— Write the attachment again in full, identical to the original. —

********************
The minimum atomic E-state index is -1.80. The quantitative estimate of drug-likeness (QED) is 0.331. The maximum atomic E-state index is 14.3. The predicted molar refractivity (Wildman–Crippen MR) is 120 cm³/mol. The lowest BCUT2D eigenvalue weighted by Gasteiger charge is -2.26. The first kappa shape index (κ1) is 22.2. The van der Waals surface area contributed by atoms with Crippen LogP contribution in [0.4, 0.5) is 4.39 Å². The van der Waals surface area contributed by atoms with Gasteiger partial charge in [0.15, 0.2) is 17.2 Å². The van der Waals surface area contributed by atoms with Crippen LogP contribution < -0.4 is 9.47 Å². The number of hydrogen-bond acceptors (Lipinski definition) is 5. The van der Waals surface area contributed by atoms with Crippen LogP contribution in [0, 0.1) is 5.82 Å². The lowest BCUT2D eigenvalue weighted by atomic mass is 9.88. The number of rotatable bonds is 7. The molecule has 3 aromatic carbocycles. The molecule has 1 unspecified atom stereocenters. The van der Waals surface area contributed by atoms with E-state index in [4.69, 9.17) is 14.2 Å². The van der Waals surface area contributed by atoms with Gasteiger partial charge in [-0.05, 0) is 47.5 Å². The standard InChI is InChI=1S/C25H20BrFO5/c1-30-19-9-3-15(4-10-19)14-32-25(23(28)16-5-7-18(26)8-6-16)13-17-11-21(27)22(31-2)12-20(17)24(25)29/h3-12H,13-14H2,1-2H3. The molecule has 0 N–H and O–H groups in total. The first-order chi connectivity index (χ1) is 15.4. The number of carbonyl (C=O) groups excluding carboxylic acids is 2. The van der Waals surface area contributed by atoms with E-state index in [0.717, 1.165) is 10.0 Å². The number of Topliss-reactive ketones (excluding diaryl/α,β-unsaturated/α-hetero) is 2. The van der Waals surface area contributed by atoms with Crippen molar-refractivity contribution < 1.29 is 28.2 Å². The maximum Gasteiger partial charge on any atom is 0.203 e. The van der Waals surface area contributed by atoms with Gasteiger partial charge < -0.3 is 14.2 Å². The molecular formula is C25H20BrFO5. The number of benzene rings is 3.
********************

The minimum atomic E-state index is -1.80. The quantitative estimate of drug-likeness (QED) is 0.331. The maximum atomic E-state index is 14.3. The predicted molar refractivity (Wildman–Crippen MR) is 120 cm³/mol. The lowest BCUT2D eigenvalue weighted by Gasteiger charge is -2.26. The first kappa shape index (κ1) is 22.2. The van der Waals surface area contributed by atoms with Crippen LogP contribution in [0.4, 0.5) is 4.39 Å². The van der Waals surface area contributed by atoms with Gasteiger partial charge in [0.15, 0.2) is 17.2 Å². The van der Waals surface area contributed by atoms with Crippen LogP contribution < -0.4 is 9.47 Å². The number of hydrogen-bond acceptors (Lipinski definition) is 5. The van der Waals surface area contributed by atoms with Crippen LogP contribution in [0, 0.1) is 5.82 Å². The lowest BCUT2D eigenvalue weighted by atomic mass is 9.88. The number of rotatable bonds is 7. The molecule has 3 aromatic carbocycles. The molecule has 1 unspecified atom stereocenters. The van der Waals surface area contributed by atoms with E-state index in [4.69, 9.17) is 14.2 Å². The van der Waals surface area contributed by atoms with Gasteiger partial charge in [-0.05, 0) is 47.5 Å². The standard InChI is InChI=1S/C25H20BrFO5/c1-30-19-9-3-15(4-10-19)14-32-25(23(28)16-5-7-18(26)8-6-16)13-17-11-21(27)22(31-2)12-20(17)24(25)29/h3-12H,13-14H2,1-2H3. The molecule has 0 N–H and O–H groups in total. The first-order chi connectivity index (χ1) is 15.4. The number of carbonyl (C=O) groups excluding carboxylic acids is 2. The van der Waals surface area contributed by atoms with E-state index in [0.717, 1.165) is 10.0 Å². The number of Topliss-reactive ketones (excluding diaryl/α,β-unsaturated/α-hetero) is 2. The van der Waals surface area contributed by atoms with Crippen molar-refractivity contribution < 1.29 is 28.2 Å². The maximum Gasteiger partial charge on any atom is 0.203 e. The van der Waals surface area contributed by atoms with Gasteiger partial charge < -0.3 is 14.2 Å². The molecular formula is C25H20BrFO5. The number of benzene rings is 3.